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Mar 18, 2019 · Living Life on Pause - Experts by Experience

Thank you so much for reading and your kind words. I apologize for the delay in answering your questions.
Hope came, in part, as a result of my physician's attitude. She was confident that we could make changes that would improve my quality of life, but she was also careful to avoid discussions about the potential for setbacks. By involving me in the process and focusing on small and realistic goals, it was easier to feel hopeful.
I think it was a combination of things that made it easier to get beyond saying I was "fine", but it all comes down to empathy. The entire first meeting was set up like a conversation. There wasn't a giant desk or a computer screen in between us, she made eye contact, nodded appropriately, and there was ample time allotted for the appointment. I know this is often difficult in many physician's offices, for a variety of reasons. However, this made an enormous difference for me.
Thank you again,

Mar 1, 2019 · Living Life on Pause - Experts by Experience

Photo of Rie LopezMarch 2016–a seemingly ordinary day, but I remember feeling that something wasn’t quite right. Throughout the day I’d been nursing a headache, with no sign of relief. That evening, standing in my kitchen, I felt an explosion of pain inside my skull. The feeling was indescribable! I realized I needed help as thoughts came slowly while I tried to relay my distress to my three young children. I tried to speak but could not think of the words, and my mind felt suspended between two worlds. I was convinced this was the end, and I was going to die with my children watching.  But I was wrong – it was not the end, but the beginning of a two-year battle to determine the cause of these terrifying symptoms.

Despite being admitted to hospital and extensive testing, I was discharged with no diagnosis. Weeks passed as I waited for referrals to specialists. I wasn’t quite out of my thirties, and I spent my days confined to a recliner in my living room, physically weak and scared. There was no trace of the woman who used to enjoy swimming and hiking with family; my scalp burned for days at a time, and even a gentle hug from my children would leave me trembling with the sensation that my bones were breaking.

As the list of diagnoses and medications grew, so did my despair. While each specialist offered a piece of the puzzle, none could give me an answer to my most pressing question: “What is wrong with me?”

I spent a lot of time alone, thinking, during the seemingly endless wait between appointments. At first, grief trickled in and then became a deluge that threatened to drown me. Each time I thought I had accepted this new life, another diagnosis or medication would renew and restart the grieving process. What hurt most wasn’t the physical pain, but the lies my mind would tell me while I was steeped in misery. Days slipped by, and saw my future drifting away.

When doctors asked how I was, feeling, I’d reply, “Fine.”  I didn’t tell them about missing the countless events that I used to attend without a second thought. I didn’t say that I felt incredible guilt and shame because I couldn’t force my body into compliance. I never spoke what was on my mind…and no one probed to find out.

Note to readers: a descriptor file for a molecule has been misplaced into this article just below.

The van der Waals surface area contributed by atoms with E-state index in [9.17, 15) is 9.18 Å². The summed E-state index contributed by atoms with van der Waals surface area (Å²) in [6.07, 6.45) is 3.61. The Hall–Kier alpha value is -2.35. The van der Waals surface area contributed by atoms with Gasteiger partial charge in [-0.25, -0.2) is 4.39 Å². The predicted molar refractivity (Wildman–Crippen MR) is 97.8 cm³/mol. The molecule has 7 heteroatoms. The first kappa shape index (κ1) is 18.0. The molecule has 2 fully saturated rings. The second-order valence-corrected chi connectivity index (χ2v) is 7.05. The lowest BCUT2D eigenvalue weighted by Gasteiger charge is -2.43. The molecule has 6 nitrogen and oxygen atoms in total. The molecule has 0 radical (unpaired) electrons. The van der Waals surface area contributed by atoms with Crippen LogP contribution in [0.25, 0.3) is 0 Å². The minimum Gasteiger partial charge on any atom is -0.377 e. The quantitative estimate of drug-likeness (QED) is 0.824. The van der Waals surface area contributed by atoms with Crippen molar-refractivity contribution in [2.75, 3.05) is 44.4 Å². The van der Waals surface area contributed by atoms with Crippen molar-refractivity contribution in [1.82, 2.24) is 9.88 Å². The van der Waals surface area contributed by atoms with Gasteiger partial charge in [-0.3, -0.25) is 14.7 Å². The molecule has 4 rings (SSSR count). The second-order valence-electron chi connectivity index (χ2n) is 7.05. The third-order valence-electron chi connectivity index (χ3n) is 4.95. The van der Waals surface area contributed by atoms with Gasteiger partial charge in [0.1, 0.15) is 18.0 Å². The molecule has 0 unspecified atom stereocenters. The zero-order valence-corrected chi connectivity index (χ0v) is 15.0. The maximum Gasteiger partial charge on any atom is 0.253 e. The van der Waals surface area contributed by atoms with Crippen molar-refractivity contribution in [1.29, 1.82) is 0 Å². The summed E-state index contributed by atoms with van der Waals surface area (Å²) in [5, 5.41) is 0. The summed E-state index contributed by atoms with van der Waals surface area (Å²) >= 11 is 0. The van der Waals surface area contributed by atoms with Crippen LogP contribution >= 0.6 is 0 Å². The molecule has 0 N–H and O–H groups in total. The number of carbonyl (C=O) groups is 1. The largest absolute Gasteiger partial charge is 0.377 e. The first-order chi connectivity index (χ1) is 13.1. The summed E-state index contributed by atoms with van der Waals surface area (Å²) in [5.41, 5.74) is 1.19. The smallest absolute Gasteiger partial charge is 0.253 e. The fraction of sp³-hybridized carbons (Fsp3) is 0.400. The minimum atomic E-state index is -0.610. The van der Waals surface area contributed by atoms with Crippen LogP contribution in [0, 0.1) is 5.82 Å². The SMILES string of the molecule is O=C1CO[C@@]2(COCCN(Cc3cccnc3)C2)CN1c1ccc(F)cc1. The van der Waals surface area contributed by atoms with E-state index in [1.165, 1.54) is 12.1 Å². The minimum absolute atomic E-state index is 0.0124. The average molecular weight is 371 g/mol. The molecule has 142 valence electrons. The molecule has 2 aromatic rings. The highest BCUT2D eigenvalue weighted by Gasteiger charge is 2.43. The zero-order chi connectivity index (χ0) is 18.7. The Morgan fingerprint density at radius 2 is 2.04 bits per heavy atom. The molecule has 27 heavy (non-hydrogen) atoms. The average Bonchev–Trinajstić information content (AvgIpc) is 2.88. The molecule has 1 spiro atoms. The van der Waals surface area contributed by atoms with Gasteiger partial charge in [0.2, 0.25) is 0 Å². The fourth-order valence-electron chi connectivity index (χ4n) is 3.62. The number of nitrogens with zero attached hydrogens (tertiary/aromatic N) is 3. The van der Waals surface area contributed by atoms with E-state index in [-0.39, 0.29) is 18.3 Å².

2017–I had half a page of diagnoses, but still felt that something missing, and I decided to build a new care team. I sought recommendations from family and friends, combed through online reviews, scanned physician profiles. Finally, I selected a primary care physician who wrote that she enjoys “taking care of complex medical problems.” I felt an instant connection when we met for the first time in December 2017. It wasn’t her educational background or her thoroughness when she examined me, but her interest in me as a person and her willingness to include me in developing a treatment plan aligned with my goals, that made all the difference.

2018–Nearly six months into our relationship, the quality of my life improved greatly. While I’m not able to run a 5k race, I can walk to the top of my street. The number of migraine days dropped from an average of seventeen per month to six, and the overall pain days have decreased to nearly half the number they used to be. A psychologist helps me sort through the feelings surrounding my chronic illness, and I’ve developed a strong support network of friends and family. In April I was referred to a geneticist to explore the possibility of Ehlers Danlos Syndrome.

I may not have the life I had planned, yet as I write this, I feel a strong sense of hope – that I will soon have an answer to my question, “What is wrong with me?”

Experts by Experience is a collaboration between Inspire and Mayo Clinic Connect, online support communities for patients and caregivers. By sharing their stories, patients and caregivers awaken, inform, and strengthen the capacity to partner in their care. The stories also help clinicians and non-medical professionals in health care implement patient-informed practices in their interactions and communications, by uncovering opportunities for quality improvement. The series showcases the value of shared experiences and features contributors from around the globe.


About the author: Gabrielle “Rie” Lopez, holds a graduate degree in public health, with a specialty in health education and promotion. She is particularly interested in the intersection of chronic illness and mental health. After a health crisis, her experiences led her to start advocacy work in the chronic illness community.  Rie is a health educator and serves as a patient advocate for mental health, chronic pain conditions, and clinical trials.  You can find her on Twitter at @RieOfLetters or through her blog, Rising Inside the Embers.